And so I come to the broader topic of women...a topic that is fraught with emotion and politics and theology and the age old battle of the genders. As a Christian, it's not considered acceptable to call oneself a feminist (at least that is the common perception, although not applicable to all within the faith). There are times where I have carried the label proudly. There are other times when I have struggled to find an alternate word, an alternate label that will have less tendency to send people around me running for the hills. I wrote a post on feminism several years ago (in a long abandoned blog). You can read it here. I think that age, experience, and a lot of travel in between the writing of that post and today have perhaps nuanced my opinions on this matter, but it is still a good foundational commentary on why I still call myself a feminist in Christian circles.
Living in the Middle East for two years, these issues were a part of daily life. Whereas the question of women's rights has become more subtle in America, it hovered like a giant pink elephant sulking in the corner during my time in the Arab world. I saw it on the faces of women at the shelter where I volunteered- abused domestic workers who had fled from physical, emotional and sexual abuse at the hands of their employers. I saw it in the culture, the head coverings, the difficulty that many female students faced if they wanted to pursue their studies outside the country, the stories of abuse when women are seen as property, and my own experience of harassment in public. I also saw it in the triumph and excitement as four women were elected as members of parliament- the first women in Kuwait to be elected as MPs. In the Middle East, the issue of women is still a whisper...there are a few who dare to speak loudly, but they are the exception.
In coming back to America, my first few weeks were filled with the wonder of being able to walk around my neighborhood at night without whistles and yells and cars following me. I went shopping and actually bought clothes that were sleeveless and lower-cut. I looked men in the eyes and didn't worry that the eye contact would lead to problems later. I was back in the land of equality! And then I started to notice the subtleties of gender, especially in Christian circles. I started looking for a church, and as I read through their sets of beliefs, I stumbled across items like this:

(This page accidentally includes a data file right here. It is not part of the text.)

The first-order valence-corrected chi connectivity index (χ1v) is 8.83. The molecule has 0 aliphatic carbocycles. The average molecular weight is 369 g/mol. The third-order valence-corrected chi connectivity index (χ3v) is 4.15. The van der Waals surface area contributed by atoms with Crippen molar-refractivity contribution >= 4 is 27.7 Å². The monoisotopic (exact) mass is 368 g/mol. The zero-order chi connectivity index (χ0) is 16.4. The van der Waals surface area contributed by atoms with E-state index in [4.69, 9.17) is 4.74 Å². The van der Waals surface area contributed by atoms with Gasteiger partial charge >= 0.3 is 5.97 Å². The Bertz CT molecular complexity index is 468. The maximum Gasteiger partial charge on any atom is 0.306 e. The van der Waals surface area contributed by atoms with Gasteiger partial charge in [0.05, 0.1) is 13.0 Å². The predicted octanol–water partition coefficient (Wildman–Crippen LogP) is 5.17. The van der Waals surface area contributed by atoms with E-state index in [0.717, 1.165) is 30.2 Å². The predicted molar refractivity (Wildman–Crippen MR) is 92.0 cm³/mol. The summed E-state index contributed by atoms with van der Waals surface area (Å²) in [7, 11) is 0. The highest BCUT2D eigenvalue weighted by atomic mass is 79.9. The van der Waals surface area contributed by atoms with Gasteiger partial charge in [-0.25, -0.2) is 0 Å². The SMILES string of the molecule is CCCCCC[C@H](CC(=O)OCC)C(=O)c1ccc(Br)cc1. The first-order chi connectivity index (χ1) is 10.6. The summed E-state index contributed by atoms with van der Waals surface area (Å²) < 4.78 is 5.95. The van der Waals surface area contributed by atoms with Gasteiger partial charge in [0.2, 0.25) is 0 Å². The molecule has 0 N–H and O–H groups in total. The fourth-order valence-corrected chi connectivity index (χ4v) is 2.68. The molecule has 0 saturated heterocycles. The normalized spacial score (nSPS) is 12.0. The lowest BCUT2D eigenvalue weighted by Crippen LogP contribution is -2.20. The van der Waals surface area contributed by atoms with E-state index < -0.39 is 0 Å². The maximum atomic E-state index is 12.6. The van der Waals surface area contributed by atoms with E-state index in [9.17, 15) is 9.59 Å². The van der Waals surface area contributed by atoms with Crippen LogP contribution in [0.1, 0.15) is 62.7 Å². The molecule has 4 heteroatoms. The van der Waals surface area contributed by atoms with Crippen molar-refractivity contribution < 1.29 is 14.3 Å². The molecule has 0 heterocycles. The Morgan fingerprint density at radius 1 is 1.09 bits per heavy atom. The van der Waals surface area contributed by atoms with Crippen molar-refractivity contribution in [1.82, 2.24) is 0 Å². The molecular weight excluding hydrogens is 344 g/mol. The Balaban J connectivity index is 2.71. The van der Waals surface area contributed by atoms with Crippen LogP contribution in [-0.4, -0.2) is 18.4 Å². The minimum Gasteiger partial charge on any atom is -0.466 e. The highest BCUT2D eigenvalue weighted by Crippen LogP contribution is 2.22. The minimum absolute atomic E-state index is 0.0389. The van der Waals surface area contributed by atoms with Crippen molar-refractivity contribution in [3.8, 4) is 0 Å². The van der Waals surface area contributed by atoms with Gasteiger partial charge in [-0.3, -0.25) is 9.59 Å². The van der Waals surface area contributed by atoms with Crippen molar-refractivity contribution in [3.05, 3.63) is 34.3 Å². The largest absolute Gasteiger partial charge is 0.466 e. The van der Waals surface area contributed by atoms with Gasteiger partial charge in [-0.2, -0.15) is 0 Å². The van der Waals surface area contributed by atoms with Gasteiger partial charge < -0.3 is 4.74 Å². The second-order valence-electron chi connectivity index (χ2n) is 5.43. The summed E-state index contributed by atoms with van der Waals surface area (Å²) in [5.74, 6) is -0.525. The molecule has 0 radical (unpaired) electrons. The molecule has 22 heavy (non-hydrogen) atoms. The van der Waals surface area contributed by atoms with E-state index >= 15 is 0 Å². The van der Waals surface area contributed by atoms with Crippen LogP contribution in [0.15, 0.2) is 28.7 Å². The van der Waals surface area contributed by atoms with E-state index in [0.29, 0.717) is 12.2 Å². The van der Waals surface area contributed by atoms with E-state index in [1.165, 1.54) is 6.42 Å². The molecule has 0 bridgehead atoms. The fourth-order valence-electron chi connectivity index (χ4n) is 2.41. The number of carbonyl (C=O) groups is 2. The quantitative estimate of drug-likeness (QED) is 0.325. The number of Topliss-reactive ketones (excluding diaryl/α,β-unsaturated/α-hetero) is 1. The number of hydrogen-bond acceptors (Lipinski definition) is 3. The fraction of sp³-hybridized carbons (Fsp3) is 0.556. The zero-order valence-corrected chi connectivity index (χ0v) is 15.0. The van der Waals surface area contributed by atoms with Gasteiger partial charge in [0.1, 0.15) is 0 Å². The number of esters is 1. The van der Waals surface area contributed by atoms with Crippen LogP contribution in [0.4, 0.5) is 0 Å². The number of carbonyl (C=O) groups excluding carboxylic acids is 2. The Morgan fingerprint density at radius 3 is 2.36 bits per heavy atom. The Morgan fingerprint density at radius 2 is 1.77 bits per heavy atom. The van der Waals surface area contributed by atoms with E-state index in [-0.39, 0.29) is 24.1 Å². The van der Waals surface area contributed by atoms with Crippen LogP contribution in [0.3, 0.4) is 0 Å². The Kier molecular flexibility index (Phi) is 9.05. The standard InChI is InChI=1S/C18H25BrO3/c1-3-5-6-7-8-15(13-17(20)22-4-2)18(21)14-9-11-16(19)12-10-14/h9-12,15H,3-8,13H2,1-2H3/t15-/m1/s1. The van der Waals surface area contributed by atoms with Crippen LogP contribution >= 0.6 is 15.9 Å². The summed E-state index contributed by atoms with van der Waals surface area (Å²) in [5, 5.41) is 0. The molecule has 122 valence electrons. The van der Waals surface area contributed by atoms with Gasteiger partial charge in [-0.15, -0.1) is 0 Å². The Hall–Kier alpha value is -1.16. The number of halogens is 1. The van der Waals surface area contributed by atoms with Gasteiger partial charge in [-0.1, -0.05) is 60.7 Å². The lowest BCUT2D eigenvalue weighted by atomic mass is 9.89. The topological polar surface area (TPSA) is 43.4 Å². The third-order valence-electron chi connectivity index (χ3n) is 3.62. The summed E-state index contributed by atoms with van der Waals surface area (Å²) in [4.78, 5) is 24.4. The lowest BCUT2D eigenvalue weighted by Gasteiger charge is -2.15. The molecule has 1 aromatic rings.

Jesus is the Shepherd of his Church and he has called, qualified, and gifted certain men to imitate Him in the delegated task of caring, guiding, and teaching His people.
Women play a vital role in the life of the church, but in keeping with God’s created design they are not permitted “to teach or to exercise authority over a man” (1 Timothy 2:12 ESV). Leadership in the church is male.
(Note that aside from this particular issue, the church whose beliefs include these statements is a wonderful community of Christ-followers and might become my church home, if I can reconcile this particular road block.)
I started visiting churches, and noticed how I could go an entire service and not see a woman on stage. Women could run the child care, could sometimes be part of the worship band (although rarely the leader), could be commissioned as a missionary; but at no point did a woman stand up to lead a part of the service. It is subtle, but it is there. When I go up to receive communion, I receive it from a man. There's nothing wrong with that, but am I really supposed to believe that if a woman handed me the bread and the cup in remembrance of Christ, it would be a sin? I cannot believe that. In Christian circles, we still live in a man's world. And if what we practice at home (read: in the church) is a message of inequality and starkly separated gender roles, then how can we presume to be the hands and feet of Jesus to a world full of women who have been neglected and abused, simply because they are women?
I do not presume to have an answer for all my questions. I wish there was a simple way to reconcile christianity and my questions about femininity. I see a stark contrast between the American church and much of the worldwide church. In America, I see men "leading" because they can. They have the power. In the worldwide church, I see women standing in the gap- leading in so many places where there are simply no men qualified to lead. I see women going into the world by the thousands- stepping out in faith to be the hands and feet and mouth of the church. I see women who are amongst the wisest and smartest theologians I have ever met, but who cannot stand up within a non-liberal evangelical church and teach what God has shown them. And for myself, a woman who is not gifted in children's ministry, I find myself wanting to participate in a church but having no easy outlet for my giftings of leadership and teaching.
Simply writing these thoughts has started my mind spinning...but I think this post is already long enough. Please feel free to comment, and perhaps that will get me working on a follow-up post. This is simply an introduction to my questions and struggles as they pertain to this issue. And remember, if you comment, be kind! I am not trying to start a gender war...I just think these are questions that need to be talked about. Out loud. In the context of our faith.